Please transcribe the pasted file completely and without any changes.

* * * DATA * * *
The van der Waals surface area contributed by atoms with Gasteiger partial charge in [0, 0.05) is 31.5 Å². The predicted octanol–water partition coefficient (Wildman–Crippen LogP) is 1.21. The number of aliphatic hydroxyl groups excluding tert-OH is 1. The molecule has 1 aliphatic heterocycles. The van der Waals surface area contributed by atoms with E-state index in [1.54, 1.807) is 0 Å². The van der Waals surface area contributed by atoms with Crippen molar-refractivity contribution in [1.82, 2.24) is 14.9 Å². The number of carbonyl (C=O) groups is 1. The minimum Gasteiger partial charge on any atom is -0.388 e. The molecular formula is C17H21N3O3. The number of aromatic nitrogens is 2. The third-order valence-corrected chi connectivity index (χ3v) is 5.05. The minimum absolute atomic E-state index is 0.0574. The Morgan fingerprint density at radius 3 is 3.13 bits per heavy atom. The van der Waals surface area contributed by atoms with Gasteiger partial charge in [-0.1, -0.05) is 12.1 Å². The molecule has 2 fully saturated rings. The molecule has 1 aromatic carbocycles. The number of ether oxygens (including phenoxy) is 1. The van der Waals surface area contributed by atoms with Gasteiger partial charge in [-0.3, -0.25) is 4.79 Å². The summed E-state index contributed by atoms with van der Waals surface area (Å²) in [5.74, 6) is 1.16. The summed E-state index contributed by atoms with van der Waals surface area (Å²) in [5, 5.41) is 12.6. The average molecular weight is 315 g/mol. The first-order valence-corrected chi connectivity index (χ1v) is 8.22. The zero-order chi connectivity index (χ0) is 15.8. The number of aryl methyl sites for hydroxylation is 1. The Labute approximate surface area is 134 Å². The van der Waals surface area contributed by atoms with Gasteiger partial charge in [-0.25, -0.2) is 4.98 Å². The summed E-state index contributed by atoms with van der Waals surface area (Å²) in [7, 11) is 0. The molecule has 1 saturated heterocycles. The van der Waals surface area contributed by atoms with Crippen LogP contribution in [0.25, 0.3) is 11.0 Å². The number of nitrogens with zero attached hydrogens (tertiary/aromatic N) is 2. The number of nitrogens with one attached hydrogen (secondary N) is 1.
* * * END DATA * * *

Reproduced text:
The van der Waals surface area contributed by atoms with Gasteiger partial charge in [0, 0.05) is 31.5 Å². The predicted octanol–water partition coefficient (Wildman–Crippen LogP) is 1.21. The number of aliphatic hydroxyl groups excluding tert-OH is 1. The molecule has 1 aliphatic heterocycles. The van der Waals surface area contributed by atoms with E-state index in [1.54, 1.807) is 0 Å². The van der Waals surface area contributed by atoms with Crippen molar-refractivity contribution in [1.82, 2.24) is 14.9 Å². The number of carbonyl (C=O) groups is 1. The minimum Gasteiger partial charge on any atom is -0.388 e. The molecular formula is C17H21N3O3. The number of aromatic nitrogens is 2. The third-order valence-corrected chi connectivity index (χ3v) is 5.05. The minimum absolute atomic E-state index is 0.0574. The Morgan fingerprint density at radius 3 is 3.13 bits per heavy atom. The van der Waals surface area contributed by atoms with Gasteiger partial charge in [-0.1, -0.05) is 12.1 Å². The molecule has 2 fully saturated rings. The molecule has 1 aromatic carbocycles. The number of ether oxygens (including phenoxy) is 1. The van der Waals surface area contributed by atoms with Gasteiger partial charge in [-0.3, -0.25) is 4.79 Å². The summed E-state index contributed by atoms with van der Waals surface area (Å²) in [5.74, 6) is 1.16. The summed E-state index contributed by atoms with van der Waals surface area (Å²) in [5, 5.41) is 12.6. The average molecular weight is 315 g/mol. The first-order valence-corrected chi connectivity index (χ1v) is 8.22. The zero-order chi connectivity index (χ0) is 15.8. The number of aryl methyl sites for hydroxylation is 1. The Labute approximate surface area is 134 Å². The van der Waals surface area contributed by atoms with Gasteiger partial charge in [-0.25, -0.2) is 4.98 Å². The summed E-state index contributed by atoms with van der Waals surface area (Å²) in [7, 11) is 0. The molecule has 1 saturated heterocycles. The van der Waals surface area contributed by atoms with Crippen LogP contribution in [0.25, 0.3) is 11.0 Å². The number of nitrogens with zero attached hydrogens (tertiary/aromatic N) is 2. The number of nitrogens with one attached hydrogen (secondary N) is 1.